2018 – EEA Hemorrhoid and Prolapse Stapler Sets With DST” Series Technology (Manufactured by Medtronic)-Potential for improper welding of the yellow staple guide to the instrument, which can result in improper staple formation and subsequent injury.

2018 – Endo GIA “Auto Suture” Universal Articulating Loading Unit (Manufactured by Medtronic)-Missing components that could affect staple alignment contribute to injuries in five patients.

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2019 – Endo GIA Articulating Reloads with TriStaple Technology (Manufactured by Medtronic)-Staplers had missing components that could affect staple alignment in devices.

2019 – Endo-Surgery Curved Intraluminal Stapler with Adjustable Height Staples, Endo-Surgery Endoscopic Curved Intraluminal Stapler with Adjustable Height Staples (Manufactured by Ethicon)-Device can misfire and injured two patients.


Here are some major lawsuits initiated and won by plaintiffs over surgical stapler issues.

$5 Million in Damages For Wrongful Death Related

In 2012, a Pennsylvania family brought a lawsuit alleging that one of their loved ones died because a surgical stapler failed to seal the surgical area properly during a gastric bypass procedure. 

The jury in the case awarded $5 million in damages to the family.

$80 Million Awarded in Stapler Misfire Case

A California woman named Florence Kuhlmann and her husband John Perkins brought a lawsuit alleging a stapler misfire led to injuries that required two weeks of hospital care and permanent colostomy bag use.

The jury awarded Kuhlman $80 million in total — $70 million of which were punitive damages.

$5.5 Million Settlement For Wrongful Death Related to Surgical Staplers

A man named Ryan Strange sued several parties for the 2013 death of his wife, April Strange, after she underwent surgery where a surgical stapler was used:

  • Memorial Medical Center in Springfield, Illinois
  • Southern Illinois University School of Medicine’s group practice doctors
  • Covidien (now part of Medtronic)

The surgical staples used failed to properly seal the wound and cut a blood vessel, which caused April to lose a substantial amount of blood and eventually die.

All parties agreed to share in the $5.5 million settlement, with Covidien paying $250,000.

Surgical Staple Injury: Potential Compensation

Medical scrubs with a stethoscope and gavel against a white backgroundMedical device manufacturers are required to meet specific safety standards in the design, manufacture, and use of their products to protect both medical practitioners and patients. If they fail to do so, they can be held legally liable by individuals who experience injury from the manufacturer’s device.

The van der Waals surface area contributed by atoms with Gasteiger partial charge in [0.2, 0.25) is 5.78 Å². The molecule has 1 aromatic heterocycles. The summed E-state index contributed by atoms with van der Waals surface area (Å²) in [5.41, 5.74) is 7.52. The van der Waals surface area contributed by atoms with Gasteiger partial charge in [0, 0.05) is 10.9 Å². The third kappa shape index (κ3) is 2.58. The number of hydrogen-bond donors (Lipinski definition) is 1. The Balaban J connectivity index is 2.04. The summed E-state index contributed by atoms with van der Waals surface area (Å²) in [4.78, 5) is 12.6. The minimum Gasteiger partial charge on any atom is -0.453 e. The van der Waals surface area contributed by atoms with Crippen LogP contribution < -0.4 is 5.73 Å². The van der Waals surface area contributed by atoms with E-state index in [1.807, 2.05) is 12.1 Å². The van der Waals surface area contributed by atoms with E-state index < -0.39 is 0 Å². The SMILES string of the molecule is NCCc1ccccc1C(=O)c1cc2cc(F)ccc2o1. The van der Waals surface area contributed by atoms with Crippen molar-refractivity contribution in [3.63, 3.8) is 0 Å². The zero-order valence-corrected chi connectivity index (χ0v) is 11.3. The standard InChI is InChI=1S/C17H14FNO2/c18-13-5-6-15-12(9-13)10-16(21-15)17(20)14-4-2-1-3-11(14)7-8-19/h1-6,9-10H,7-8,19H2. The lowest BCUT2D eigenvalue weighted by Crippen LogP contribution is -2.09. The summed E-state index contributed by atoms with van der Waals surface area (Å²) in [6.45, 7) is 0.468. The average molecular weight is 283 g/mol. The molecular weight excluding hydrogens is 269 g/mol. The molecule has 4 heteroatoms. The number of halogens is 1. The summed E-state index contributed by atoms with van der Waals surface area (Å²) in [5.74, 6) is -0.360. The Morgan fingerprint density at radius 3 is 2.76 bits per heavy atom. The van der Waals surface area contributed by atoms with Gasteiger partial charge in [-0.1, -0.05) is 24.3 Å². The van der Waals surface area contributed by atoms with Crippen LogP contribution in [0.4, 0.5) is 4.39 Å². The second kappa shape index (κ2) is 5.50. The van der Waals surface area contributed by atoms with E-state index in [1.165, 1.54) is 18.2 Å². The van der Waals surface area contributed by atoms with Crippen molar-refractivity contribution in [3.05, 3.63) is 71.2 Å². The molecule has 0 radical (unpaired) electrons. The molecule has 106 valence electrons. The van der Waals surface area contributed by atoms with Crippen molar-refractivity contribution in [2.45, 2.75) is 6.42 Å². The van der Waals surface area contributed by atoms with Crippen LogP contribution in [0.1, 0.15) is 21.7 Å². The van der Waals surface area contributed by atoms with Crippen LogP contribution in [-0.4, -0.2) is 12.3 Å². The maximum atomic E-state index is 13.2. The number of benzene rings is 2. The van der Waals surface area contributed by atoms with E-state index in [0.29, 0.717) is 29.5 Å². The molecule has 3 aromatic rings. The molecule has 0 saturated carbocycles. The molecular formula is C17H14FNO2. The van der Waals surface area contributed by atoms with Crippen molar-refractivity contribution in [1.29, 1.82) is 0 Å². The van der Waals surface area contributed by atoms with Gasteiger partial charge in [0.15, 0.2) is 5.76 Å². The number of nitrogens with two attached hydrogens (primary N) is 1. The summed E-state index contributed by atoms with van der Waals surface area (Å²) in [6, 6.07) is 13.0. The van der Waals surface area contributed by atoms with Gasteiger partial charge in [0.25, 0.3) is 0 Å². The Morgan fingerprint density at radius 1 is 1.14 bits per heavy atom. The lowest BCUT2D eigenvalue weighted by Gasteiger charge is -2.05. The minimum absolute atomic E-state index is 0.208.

Here are some potential monetary damages you may be awarded in a successful surgical stapler injury lawsuit:

  • Lost wages
  • Lost ability to earn future income
  • Loss of consortium
  • Loss of enjoyment of life
  • Past and future medical expenses
  • Pain and suffering
  • Funeral expenses for stapler injury-related deaths
  • Punitive damages won from the manufacturer

Keep in mind that lawsuits about surgical staplers and staples have statutes of limitations. This means you have a limited time under which the law allows you to file a suit after either the injury occurs or you become aware of that injury. You will not be able to pursue a lawsuit once this statute of limitations expires.

Statutes of limitations vary by state. Make sure you know the statute of limitations in your location, and, if you believe you have a case, contact a surgical staple injury attorney right away to avoid missing the statute of limitations deadline.

Preparing For and Filing a Surgical Stapler Lawsuit

Has a surgical stapler injured you or a loved one? You might have a surgical stapler case. At a minimum, you want to work with a lawyer experienced in personal injury and defective product lawsuits. Some attorneys have experience and good track records, specifically with surgical lawsuits as well. 

With this in mind, spend some time talking with each attorney you come across. Ask them as many questions as you need to make a decision. Doing so will help you feel more confident in your ability to win your case and maximize your compensation.

Once again, remember that these suits have statutes of limitations. If you think you have a case, don’t hesitate to look for an attorney right away.